Coronavirus: ‘Every man for himself’ approach will push EU to collapse says industry chief

“If one (European) economy were to collapse, the entire bloc will quickly follow suit because our economies are highly integrated.” He added European “solidarity and unity” were the key to defeating the virus.

The European Union – the new epicentre of the outbreak that first emerged in China late last year – has recorded more than 750,000 cases of the novel coronavirus, according to an AFP tally published on Wednesday.

EU health officials have reported more than 58,000 deaths, most of them in France, Spain and Italy.

The bloc has struggled to come up with a common response to the epidemic, and the early days of the health crisis were marked by a blatant lack of solidarity with the hardest-hit states, forcing Brussels to intervene.

But EU finance ministers failed to agree in all-night talks on more support for their coronavirus-hit economies and their chairman said on Wednesday morning that he was suspending the discussions until Thursday.

Diplomatic sources and officials said a feud between Italy and the Netherlands over what conditions should be tied to eurozone credit for governments fighting the pandemic was blocking the progress on half a trillion euros worth of aid.

Eurogroup chairman Mario Centeno said: “After 16 hours of discussions we came close to a deal but we are not there yet.

“I suspended the Eurogroup and (we will) continue tomorrow.”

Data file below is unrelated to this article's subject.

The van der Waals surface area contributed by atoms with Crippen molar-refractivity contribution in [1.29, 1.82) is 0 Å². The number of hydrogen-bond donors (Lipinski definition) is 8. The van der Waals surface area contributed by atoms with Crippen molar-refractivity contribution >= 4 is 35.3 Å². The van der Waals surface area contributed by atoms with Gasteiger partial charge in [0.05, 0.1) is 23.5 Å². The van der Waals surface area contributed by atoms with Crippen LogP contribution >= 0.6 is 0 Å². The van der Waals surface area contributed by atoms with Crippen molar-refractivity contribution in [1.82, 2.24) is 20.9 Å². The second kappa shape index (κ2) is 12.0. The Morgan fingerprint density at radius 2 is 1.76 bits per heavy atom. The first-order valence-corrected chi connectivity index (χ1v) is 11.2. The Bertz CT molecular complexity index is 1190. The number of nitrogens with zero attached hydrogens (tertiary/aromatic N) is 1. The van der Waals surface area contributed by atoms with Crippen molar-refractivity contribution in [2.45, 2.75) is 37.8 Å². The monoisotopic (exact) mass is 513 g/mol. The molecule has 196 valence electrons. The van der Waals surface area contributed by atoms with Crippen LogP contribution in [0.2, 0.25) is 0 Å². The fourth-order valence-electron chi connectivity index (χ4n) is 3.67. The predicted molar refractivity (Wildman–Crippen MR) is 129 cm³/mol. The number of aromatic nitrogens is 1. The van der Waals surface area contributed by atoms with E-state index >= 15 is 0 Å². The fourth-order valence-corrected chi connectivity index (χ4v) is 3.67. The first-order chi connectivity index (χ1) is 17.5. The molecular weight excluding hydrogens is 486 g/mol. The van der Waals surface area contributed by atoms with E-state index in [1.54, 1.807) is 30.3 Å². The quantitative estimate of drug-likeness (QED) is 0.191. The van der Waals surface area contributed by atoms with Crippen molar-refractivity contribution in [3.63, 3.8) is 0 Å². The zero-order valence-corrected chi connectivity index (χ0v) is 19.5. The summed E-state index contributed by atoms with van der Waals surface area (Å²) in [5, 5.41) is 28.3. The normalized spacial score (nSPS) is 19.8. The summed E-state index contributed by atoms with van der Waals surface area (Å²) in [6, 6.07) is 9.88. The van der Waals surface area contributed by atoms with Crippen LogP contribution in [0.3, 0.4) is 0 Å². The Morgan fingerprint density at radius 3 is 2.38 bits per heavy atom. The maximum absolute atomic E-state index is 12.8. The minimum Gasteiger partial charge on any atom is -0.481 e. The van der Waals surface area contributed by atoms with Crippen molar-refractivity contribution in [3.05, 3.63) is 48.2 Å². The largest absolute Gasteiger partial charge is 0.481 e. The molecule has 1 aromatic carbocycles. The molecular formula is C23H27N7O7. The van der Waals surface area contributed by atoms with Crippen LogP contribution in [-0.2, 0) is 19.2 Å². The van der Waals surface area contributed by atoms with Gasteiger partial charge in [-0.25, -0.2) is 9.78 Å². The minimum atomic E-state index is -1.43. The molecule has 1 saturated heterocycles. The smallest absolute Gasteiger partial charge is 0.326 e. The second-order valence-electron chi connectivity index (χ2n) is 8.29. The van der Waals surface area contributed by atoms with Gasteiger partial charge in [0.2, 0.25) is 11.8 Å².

The finance chiefs are scrambling to agree a package of measures to help governments, companies and individuals.

They had hoped to agree on a half-trillion-euro programme to cushion the economic fallout and finance recovery from the health crisis, and paper over divisions that have marred relations as the bloc struggles with the outbreak.

German finance minister Olaf Scholz said on Twitter: “In this difficult hour Europe must stand together closely.

“Together with (French finance minister) Bruno Le Maire, I therefore call on all euro countries not to refuse to resolve these difficult financial issues and to facilitate a good compromise – for all citizens.”

Issuing joint debt has long been a bone of contention between poorer southern countries like Spain and Italy and the fiscally frugal north, led by Germany and the Netherlands.

To support economies burdened by strict coronavirus lockdowns, the EU has already suspended state aid limits and allowed member states to inflate their debt to spend more.

But Spain, France and Italy say that is not enough and have cast the discussion about more support as a test of solidarity that could make or break the EU.

Quick options to support the economy include the use of the European Stability Mechanism bailout fund, the European Investment Fund and the European Commission’s short-time work scheme.

Creating an emergency support fund issuing grants for medical supplies and health care is another idea, as is a French proposal to create a joint EU solidarity fund to finance long-term recovery. 

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